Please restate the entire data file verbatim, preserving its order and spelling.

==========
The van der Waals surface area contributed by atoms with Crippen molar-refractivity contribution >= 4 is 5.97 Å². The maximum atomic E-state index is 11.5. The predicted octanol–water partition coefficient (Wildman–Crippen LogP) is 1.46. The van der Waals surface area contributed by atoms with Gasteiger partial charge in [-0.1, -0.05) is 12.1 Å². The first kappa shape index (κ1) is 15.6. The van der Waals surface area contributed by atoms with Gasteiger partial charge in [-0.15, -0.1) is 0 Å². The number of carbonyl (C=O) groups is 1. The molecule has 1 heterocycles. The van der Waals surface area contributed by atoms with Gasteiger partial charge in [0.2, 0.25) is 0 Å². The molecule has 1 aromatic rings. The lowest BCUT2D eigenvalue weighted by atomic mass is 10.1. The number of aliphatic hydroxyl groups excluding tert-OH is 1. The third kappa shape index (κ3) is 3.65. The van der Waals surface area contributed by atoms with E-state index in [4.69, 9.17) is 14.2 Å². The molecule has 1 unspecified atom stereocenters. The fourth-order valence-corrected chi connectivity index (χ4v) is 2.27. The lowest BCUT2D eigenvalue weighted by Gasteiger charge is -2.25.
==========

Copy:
The van der Waals surface area contributed by atoms with Crippen molar-refractivity contribution >= 4 is 5.97 Å². The maximum atomic E-state index is 11.5. The predicted octanol–water partition coefficient (Wildman–Crippen LogP) is 1.46. The van der Waals surface area contributed by atoms with Gasteiger partial charge in [-0.1, -0.05) is 12.1 Å². The first kappa shape index (κ1) is 15.6. The van der Waals surface area contributed by atoms with Gasteiger partial charge in [-0.15, -0.1) is 0 Å². The number of carbonyl (C=O) groups is 1. The molecule has 1 heterocycles. The van der Waals surface area contributed by atoms with Gasteiger partial charge in [0.2, 0.25) is 0 Å². The molecule has 1 aromatic rings. The lowest BCUT2D eigenvalue weighted by atomic mass is 10.1. The number of aliphatic hydroxyl groups excluding tert-OH is 1. The third kappa shape index (κ3) is 3.65. The van der Waals surface area contributed by atoms with E-state index in [4.69, 9.17) is 14.2 Å². The molecule has 1 unspecified atom stereocenters. The fourth-order valence-corrected chi connectivity index (χ4v) is 2.27. The lowest BCUT2D eigenvalue weighted by Gasteiger charge is -2.25.